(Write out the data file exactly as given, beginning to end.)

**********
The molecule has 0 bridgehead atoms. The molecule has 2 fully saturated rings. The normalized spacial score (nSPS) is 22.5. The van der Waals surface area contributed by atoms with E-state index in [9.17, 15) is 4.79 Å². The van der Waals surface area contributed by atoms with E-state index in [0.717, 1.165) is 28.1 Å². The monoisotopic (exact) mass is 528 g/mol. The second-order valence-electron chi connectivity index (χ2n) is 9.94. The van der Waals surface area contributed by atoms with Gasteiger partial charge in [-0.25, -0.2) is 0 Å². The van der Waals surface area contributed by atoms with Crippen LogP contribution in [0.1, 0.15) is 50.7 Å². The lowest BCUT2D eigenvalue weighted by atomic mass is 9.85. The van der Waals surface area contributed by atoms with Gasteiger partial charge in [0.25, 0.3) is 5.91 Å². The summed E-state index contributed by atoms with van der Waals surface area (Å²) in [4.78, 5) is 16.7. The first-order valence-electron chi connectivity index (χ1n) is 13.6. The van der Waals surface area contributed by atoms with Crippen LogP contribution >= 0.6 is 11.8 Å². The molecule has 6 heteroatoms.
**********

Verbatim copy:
The molecule has 0 bridgehead atoms. The molecule has 2 fully saturated rings. The normalized spacial score (nSPS) is 22.5. The van der Waals surface area contributed by atoms with E-state index in [9.17, 15) is 4.79 Å². The van der Waals surface area contributed by atoms with E-state index in [0.717, 1.165) is 28.1 Å². The monoisotopic (exact) mass is 528 g/mol. The second-order valence-electron chi connectivity index (χ2n) is 9.94. The van der Waals surface area contributed by atoms with Gasteiger partial charge in [-0.25, -0.2) is 0 Å². The van der Waals surface area contributed by atoms with Crippen LogP contribution in [0.1, 0.15) is 50.7 Å². The lowest BCUT2D eigenvalue weighted by atomic mass is 9.85. The van der Waals surface area contributed by atoms with Gasteiger partial charge in [0.25, 0.3) is 5.91 Å². The summed E-state index contributed by atoms with van der Waals surface area (Å²) in [4.78, 5) is 16.7. The first-order valence-electron chi connectivity index (χ1n) is 13.6. The van der Waals surface area contributed by atoms with Crippen LogP contribution >= 0.6 is 11.8 Å². The molecule has 6 heteroatoms.